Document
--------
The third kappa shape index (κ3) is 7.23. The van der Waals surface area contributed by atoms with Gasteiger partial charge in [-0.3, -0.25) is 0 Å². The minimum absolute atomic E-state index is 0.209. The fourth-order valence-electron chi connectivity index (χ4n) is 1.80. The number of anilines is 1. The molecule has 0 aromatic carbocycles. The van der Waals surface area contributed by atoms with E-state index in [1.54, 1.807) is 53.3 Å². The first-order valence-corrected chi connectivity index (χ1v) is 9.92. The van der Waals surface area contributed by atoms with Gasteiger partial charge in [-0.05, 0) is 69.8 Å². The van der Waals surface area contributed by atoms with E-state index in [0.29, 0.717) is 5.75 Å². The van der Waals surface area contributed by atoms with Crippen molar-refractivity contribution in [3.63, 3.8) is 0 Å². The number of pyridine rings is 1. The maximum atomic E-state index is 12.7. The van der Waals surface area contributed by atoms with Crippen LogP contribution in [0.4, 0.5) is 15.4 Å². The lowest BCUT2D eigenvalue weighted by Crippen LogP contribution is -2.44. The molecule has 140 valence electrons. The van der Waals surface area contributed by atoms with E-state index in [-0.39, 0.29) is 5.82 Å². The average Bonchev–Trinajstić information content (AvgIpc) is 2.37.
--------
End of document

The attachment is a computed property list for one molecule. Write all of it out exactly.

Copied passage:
The third kappa shape index (κ3) is 7.23. The van der Waals surface area contributed by atoms with Gasteiger partial charge in [-0.3, -0.25) is 0 Å². The minimum absolute atomic E-state index is 0.209. The fourth-order valence-electron chi connectivity index (χ4n) is 1.80. The number of anilines is 1. The molecule has 0 aromatic carbocycles. The van der Waals surface area contributed by atoms with E-state index in [1.54, 1.807) is 53.3 Å². The first-order valence-corrected chi connectivity index (χ1v) is 9.92. The van der Waals surface area contributed by atoms with Gasteiger partial charge in [-0.05, 0) is 69.8 Å². The van der Waals surface area contributed by atoms with E-state index in [0.29, 0.717) is 5.75 Å². The van der Waals surface area contributed by atoms with Crippen molar-refractivity contribution in [3.63, 3.8) is 0 Å². The number of pyridine rings is 1. The maximum atomic E-state index is 12.7. The van der Waals surface area contributed by atoms with Crippen LogP contribution in [0.4, 0.5) is 15.4 Å². The lowest BCUT2D eigenvalue weighted by Crippen LogP contribution is -2.44. The molecule has 140 valence electrons. The van der Waals surface area contributed by atoms with E-state index in [-0.39, 0.29) is 5.82 Å². The average Bonchev–Trinajstić information content (AvgIpc) is 2.37.